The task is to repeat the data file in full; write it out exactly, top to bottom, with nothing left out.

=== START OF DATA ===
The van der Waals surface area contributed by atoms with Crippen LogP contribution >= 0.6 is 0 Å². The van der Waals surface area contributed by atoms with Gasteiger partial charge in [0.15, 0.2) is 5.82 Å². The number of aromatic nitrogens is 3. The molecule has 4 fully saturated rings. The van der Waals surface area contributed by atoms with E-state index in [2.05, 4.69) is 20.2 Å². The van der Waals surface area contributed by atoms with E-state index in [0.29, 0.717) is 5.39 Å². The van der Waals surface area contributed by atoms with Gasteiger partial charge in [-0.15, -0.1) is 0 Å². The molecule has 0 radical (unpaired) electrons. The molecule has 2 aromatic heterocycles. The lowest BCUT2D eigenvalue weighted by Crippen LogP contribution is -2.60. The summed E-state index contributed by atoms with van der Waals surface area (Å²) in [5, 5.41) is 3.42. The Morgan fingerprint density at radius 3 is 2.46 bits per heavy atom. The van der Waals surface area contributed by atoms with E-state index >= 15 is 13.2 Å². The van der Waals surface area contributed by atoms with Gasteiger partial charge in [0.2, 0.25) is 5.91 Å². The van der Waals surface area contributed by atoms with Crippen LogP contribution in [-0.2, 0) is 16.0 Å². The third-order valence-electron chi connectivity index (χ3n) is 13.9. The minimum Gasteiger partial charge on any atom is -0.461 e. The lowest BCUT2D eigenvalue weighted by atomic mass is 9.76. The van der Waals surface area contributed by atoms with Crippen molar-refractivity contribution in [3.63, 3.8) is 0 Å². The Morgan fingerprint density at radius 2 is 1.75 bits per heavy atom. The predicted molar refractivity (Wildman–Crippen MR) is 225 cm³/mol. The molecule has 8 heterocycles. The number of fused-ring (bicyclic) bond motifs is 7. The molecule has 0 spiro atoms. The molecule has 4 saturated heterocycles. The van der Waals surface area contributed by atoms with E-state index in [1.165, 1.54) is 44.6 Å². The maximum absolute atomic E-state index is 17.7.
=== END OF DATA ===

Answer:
The van der Waals surface area contributed by atoms with Crippen LogP contribution >= 0.6 is 0 Å². The van der Waals surface area contributed by atoms with Gasteiger partial charge in [0.15, 0.2) is 5.82 Å². The number of aromatic nitrogens is 3. The molecule has 4 fully saturated rings. The van der Waals surface area contributed by atoms with E-state index in [2.05, 4.69) is 20.2 Å². The van der Waals surface area contributed by atoms with E-state index in [0.29, 0.717) is 5.39 Å². The van der Waals surface area contributed by atoms with Gasteiger partial charge in [-0.15, -0.1) is 0 Å². The molecule has 0 radical (unpaired) electrons. The molecule has 2 aromatic heterocycles. The lowest BCUT2D eigenvalue weighted by Crippen LogP contribution is -2.60. The summed E-state index contributed by atoms with van der Waals surface area (Å²) in [5, 5.41) is 3.42. The Morgan fingerprint density at radius 3 is 2.46 bits per heavy atom. The van der Waals surface area contributed by atoms with E-state index >= 15 is 13.2 Å². The van der Waals surface area contributed by atoms with Gasteiger partial charge in [0.2, 0.25) is 5.91 Å². The van der Waals surface area contributed by atoms with Crippen LogP contribution in [-0.2, 0) is 16.0 Å². The third-order valence-electron chi connectivity index (χ3n) is 13.9. The minimum Gasteiger partial charge on any atom is -0.461 e. The lowest BCUT2D eigenvalue weighted by atomic mass is 9.76. The van der Waals surface area contributed by atoms with Crippen molar-refractivity contribution in [3.63, 3.8) is 0 Å². The Morgan fingerprint density at radius 2 is 1.75 bits per heavy atom. The predicted molar refractivity (Wildman–Crippen MR) is 225 cm³/mol. The molecule has 8 heterocycles. The number of fused-ring (bicyclic) bond motifs is 7. The molecule has 0 spiro atoms. The molecule has 4 saturated heterocycles. The van der Waals surface area contributed by atoms with E-state index in [1.165, 1.54) is 44.6 Å². The maximum absolute atomic E-state index is 17.7.